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Car dealer or banker: who do you trust more?

Today’s car salespeople are often decent and straightforward. Financial services salespeople are not always so. That’s a big turnaround from 50 years ago.

Car dealer or banker who do you trust more

My daughter Claire bought her first car recently, a Hyundai i30 from a used car salesman at a Melbourne Hyundai dealer. And here’s the thing: the whole experience was not what you would have expected from the historical depictions of used car salesmen in movies like Matilda and The Big Steal. In fact, her experience was pretty great. And that tells us something significant about how the economy has changed.

It helped that Claire is a savvy shopper and knows her way around money. She decided exactly what she wanted, checked online car reviews, spent a couple of months on the Carsales site stalking her preferred blue model with parking sensors, and inspected another i30 before looking at the one she eventually chose. She checked her choices with her car-enthusiast father, who looked at the JP Power quality scores on car makes and found that – wow – Hyundai now has a better reliability average than Lexus.

She learned the finer points of car insurance online before she signed her contract. The purchase was subject to a mechanical inspection. In short, she walked onto the lot the very model of a highly informed consumer.

The salesman, Bashir, was decent and straightforward, and didn’t use anything resembling pressure tactics. He found out that Claire was serious and negotiated with her respectfully. He was just the person we all hope will sell our kids their first car. This is how business is supposed to work.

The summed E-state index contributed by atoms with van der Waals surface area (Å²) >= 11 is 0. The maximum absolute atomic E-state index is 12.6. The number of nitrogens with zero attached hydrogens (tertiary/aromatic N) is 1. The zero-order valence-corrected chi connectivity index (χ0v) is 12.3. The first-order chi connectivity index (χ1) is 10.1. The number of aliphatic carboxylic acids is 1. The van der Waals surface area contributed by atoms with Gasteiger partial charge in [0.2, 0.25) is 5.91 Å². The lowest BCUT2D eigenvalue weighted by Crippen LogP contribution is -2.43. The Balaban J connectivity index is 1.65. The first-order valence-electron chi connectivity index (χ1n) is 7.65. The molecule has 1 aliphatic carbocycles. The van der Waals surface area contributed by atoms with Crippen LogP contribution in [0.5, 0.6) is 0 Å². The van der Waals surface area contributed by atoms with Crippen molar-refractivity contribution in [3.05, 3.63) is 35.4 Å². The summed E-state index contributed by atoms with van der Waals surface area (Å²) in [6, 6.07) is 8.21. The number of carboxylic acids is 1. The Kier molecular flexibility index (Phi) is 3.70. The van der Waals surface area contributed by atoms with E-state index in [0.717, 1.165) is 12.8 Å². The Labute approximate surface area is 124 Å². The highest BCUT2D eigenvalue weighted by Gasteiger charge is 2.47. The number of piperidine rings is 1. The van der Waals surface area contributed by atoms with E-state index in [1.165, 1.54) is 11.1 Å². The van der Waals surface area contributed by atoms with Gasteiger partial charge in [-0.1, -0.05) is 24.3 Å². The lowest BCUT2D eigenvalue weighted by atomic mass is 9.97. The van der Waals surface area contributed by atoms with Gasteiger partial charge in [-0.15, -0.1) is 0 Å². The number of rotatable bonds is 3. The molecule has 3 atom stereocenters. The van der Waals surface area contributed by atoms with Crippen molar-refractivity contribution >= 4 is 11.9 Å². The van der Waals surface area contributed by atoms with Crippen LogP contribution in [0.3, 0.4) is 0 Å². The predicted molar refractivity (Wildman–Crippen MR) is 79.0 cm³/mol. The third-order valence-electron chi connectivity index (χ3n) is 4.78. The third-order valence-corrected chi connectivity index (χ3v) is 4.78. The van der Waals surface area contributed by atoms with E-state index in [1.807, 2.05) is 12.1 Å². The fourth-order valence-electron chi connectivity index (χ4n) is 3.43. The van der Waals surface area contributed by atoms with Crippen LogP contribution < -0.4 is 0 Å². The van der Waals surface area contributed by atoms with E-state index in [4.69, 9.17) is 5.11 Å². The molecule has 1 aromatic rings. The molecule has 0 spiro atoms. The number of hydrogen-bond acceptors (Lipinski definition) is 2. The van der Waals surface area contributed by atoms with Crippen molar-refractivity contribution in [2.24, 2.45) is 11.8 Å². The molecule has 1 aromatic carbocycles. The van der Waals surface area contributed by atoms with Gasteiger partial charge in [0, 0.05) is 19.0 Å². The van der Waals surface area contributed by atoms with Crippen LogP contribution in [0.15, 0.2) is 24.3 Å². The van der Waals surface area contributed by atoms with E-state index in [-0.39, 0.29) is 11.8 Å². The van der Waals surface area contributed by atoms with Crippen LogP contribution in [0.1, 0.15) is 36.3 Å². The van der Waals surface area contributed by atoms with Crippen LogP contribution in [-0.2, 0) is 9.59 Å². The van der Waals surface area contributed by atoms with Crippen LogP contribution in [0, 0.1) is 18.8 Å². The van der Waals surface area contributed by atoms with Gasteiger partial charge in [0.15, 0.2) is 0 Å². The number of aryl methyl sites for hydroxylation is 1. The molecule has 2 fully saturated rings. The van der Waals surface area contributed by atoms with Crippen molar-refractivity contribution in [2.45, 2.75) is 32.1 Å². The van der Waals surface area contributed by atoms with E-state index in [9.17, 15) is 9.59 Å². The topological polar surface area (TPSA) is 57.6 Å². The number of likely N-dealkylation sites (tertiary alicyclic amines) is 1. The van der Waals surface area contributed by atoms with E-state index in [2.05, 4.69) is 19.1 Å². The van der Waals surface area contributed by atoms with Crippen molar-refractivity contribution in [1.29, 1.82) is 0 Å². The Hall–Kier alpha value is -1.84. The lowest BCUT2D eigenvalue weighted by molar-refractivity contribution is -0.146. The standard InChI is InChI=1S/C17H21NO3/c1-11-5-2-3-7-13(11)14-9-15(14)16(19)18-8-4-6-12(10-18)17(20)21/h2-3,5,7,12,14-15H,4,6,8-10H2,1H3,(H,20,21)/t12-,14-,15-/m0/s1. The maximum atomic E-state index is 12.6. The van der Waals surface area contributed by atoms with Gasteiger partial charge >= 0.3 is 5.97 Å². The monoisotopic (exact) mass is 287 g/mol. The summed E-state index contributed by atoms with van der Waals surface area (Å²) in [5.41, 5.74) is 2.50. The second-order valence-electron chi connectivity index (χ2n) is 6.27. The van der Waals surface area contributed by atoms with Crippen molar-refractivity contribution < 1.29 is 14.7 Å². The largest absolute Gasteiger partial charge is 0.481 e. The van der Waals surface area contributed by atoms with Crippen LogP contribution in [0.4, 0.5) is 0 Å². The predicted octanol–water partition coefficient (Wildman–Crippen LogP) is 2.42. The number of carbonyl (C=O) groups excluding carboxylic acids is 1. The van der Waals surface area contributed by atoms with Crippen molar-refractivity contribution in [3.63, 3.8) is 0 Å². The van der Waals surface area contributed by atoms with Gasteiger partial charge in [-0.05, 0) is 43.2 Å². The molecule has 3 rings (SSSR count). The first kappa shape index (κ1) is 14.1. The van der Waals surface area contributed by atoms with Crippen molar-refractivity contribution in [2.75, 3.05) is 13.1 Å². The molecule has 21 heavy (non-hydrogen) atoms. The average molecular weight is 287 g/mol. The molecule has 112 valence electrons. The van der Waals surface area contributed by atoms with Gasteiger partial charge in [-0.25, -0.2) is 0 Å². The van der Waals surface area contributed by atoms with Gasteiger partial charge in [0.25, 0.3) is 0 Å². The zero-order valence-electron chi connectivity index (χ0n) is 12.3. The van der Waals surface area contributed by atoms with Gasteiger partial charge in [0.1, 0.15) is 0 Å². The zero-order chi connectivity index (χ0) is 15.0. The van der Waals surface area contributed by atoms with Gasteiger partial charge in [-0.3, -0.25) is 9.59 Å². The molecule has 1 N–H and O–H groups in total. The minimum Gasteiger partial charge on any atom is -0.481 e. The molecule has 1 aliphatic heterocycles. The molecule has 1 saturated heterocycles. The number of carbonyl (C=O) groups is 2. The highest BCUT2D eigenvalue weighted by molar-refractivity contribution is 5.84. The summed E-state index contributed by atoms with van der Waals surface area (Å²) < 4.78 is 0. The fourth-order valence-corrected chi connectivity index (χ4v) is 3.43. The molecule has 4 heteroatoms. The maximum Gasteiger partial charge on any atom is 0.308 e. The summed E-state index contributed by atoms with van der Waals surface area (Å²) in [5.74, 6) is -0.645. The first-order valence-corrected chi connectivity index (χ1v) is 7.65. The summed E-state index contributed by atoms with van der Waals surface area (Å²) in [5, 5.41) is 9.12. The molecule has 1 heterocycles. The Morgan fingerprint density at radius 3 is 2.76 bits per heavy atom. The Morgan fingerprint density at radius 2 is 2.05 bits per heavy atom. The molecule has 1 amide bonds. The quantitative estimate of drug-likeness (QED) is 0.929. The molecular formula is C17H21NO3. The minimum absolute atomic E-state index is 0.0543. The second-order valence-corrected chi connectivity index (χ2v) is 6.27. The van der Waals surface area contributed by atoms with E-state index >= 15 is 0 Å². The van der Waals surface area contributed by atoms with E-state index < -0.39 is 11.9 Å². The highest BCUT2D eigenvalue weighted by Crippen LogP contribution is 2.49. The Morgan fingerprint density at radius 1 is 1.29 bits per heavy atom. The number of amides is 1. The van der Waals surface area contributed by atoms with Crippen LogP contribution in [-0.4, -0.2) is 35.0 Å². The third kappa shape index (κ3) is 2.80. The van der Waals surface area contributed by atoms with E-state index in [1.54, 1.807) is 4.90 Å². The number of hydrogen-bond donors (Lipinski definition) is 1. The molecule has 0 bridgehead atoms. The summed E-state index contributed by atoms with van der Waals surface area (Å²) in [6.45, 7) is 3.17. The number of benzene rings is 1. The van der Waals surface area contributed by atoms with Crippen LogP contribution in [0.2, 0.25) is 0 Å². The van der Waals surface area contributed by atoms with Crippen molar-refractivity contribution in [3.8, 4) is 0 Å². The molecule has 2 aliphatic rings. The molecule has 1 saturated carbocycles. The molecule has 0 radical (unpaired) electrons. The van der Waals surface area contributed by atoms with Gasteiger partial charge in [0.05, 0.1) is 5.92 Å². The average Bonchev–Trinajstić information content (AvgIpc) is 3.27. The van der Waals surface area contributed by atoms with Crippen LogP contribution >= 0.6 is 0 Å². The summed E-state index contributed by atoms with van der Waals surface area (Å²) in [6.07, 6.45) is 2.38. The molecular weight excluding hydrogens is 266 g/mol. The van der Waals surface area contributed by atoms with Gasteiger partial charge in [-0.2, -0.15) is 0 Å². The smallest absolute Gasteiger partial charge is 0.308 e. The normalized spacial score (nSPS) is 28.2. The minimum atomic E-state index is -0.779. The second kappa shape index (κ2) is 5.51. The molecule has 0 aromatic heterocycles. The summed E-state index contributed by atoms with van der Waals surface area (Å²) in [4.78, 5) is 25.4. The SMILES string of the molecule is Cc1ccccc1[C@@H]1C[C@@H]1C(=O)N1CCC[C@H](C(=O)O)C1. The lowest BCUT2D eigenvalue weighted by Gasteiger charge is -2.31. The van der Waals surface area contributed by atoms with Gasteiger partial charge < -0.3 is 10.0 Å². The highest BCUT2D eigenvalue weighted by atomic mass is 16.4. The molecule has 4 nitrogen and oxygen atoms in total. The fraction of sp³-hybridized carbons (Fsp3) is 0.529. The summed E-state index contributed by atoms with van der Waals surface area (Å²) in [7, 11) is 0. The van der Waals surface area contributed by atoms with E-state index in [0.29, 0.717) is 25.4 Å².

And this really is a change in the world. Fifty years ago, the used car business was the epicentre of dodgy business dealing. People like Bashir avoided it. In those days, you thrived by exaggerating the car’s merits and avoiding the bad points that only an informed expert would see. When, in 1970, economist George Akerlof wrote a paper about the problems of trying to buy a product without being able to know whether it’s faulty – a dilemma known as “asymmetric information” – he wrote about the used car market.

He called the paper ‘The Market For Lemons’. It’s now one of the most famous papers in economics.

But ‘The Market For Lemons’ is also now a little out of date. These days it’s hard to buy an automotive lemon. You can compare cars online endlessly. If a mechanic’s inspection isn’t enough, you can buy a report on its history or even phone the previous owner, listed in the logbook. Online forums discuss cars’ merits and common problems so that you know just what to look out for. Manufacturers give five-year warrantees and will sell you an even longer warranty for a fee, giving them additional incentives to build cars that last.

In contrast, 50 years ago bank branch managers were pretty respected people. But that has changed too. Nowadays bank managers have to flog bank investment products which provide disproportionately bottom-quartile returns. Claire has already had the experience of having bank staff ask whether they could “help her with her super”. Thankfully, she could tell someone was trying to sell her a financial lemon. She’s in a large, well-performed industry super fund and isn’t about to change.

As I’ve previously written, neither greater information nor more competition nor financial literacy campaigns seems likely to fix this problem.

I suspect that Claire will be able to make the right choices as she starts to use financial services more often. I worry, however, about the ability of most Australians to do the same.

Fixing this problem with financial services is the challenge for the Royal Commission into Misconduct in the Banking, Superannuation and Financial Services Industry under commissioner Ken Hayne. Indeed, it’s a challenge for most countries.

Hayne finished his hearings last week, so he’s now trying to type some sensible recommendations. It’s a mammoth challenge. Good luck, Mr Hayne.

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